OCD Love Story by Corey Ann Haydu
Published: Simon & Schuster, 2013
Worth Your Time?
YES. It smashes the stereotypes of OCD, and it reads like John Green. Read it.
Thoughts on the Jacket Summary
First of all, I need to comment on the cover. It’s beautiful, it expresses Bea’s character, and it makes me laugh. #relatable
The summary draws you in without spoiling anything, like it should. Solid 10/10.
“He is equal parts kind and misinformed, so I hang on to his presents but almost never use them.”
“In therapy there’s no such thing as just liking pickles in your sandwiches.”
“Something no one knows: Football-playing popular dudes sometimes fall for quirky smart girls as long as they, you know, have a pretty face and decent body.”
Bea is great. She’s optimistic, and she knows when she’s being immature (and does immature things anyway). Her narration is funny and sarcastic, but in a casual way, like she’s just telling jokes to entertain herself and doesn’t care if you laugh or not.
Beck is superhandsome, but he’s also superanxious. I love that he looks like a cardboard cut-out of a person and isn’t.
All of the characters have their own stories and realistic flaws. There’s a moral gray-area when it comes to friendships; no one is perfect, and they’re all okay with that. For the most part.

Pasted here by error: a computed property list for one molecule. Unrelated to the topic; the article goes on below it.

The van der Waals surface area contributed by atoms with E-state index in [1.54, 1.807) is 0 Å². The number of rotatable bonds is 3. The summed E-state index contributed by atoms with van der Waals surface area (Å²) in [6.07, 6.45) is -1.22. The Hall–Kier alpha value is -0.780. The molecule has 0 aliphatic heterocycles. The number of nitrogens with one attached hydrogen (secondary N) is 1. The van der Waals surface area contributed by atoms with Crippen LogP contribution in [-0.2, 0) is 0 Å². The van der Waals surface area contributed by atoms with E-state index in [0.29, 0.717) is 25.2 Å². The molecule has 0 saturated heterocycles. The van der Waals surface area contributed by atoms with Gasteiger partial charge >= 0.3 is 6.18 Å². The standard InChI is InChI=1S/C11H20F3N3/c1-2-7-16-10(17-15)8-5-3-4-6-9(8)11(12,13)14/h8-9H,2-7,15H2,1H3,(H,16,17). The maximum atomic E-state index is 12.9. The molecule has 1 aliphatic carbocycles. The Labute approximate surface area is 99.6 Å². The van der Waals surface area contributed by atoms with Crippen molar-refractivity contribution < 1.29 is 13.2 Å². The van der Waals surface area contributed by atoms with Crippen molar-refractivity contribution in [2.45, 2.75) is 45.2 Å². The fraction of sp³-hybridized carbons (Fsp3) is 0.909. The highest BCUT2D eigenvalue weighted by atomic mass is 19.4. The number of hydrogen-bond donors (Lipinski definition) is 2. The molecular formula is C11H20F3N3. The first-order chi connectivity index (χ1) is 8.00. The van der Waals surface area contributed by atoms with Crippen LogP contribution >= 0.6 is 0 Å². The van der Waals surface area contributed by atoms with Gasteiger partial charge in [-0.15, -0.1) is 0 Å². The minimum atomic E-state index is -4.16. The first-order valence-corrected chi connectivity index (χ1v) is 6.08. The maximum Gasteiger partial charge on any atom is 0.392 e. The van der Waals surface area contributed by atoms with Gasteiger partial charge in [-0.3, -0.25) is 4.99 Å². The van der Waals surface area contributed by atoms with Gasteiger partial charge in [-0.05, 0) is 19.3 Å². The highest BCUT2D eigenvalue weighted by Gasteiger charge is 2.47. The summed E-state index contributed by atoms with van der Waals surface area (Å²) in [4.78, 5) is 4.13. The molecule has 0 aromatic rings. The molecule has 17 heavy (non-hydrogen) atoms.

The first chapter dives right into the action. You don’t have to sit around wondering when the things that were mentioned in the summary are going to happen; they happen immediately, more or less.
The love story starts instantly, but it progresses at a reasonable pace. The emotional attachment builds throughout the book; it’s not insta-love.
My only complaint is that, like most John Green books and a lot of other teen fiction, Bea’s life does not line up with my high school reality. I’m sure all the sex and drinking is normal for some people, but it’s hard for me to relate to, and it seems a little cliche.
[I’d prefer to read a book about a sheltered nerd who has to work really hard to find people who will buy him beer; these kids just happen upon it too easily all the time.]
However, I found this trope to be less annoying in this book, since it definitely adds to the characterization and results in some of the most emotional scenes in the book.
Like I said, it sort of reads like John Green. Bea likes to add “super” as a prefix to words, i.e. “superugly”, “superawkward”, etc. Sometimes phrases are capitalized for emphasis/humor; it works.
The dialogue is short and to the point. The book is a quick read, and it’s easy to get lost in. Set aside a night when you can stay up late and sleep in.
The best part about this book is that Bea has OCD, but she’s not a germaphobe or a neat-freak. She has obsessions and fears that you wouldn’t think about. And she’s a creepy stalker, but in a totally harmless way. It’s cool to get the stalker’s perspective on things.
You also get glimpses of other characters with a variety of anxiety disorders. They’re all still teenagers with unique personalities; their disorders are a part of them, but they don’t define them.
Who Would I Recommend This To?
Anyone who has ever felt a little bit crazy.
So, basically anyone.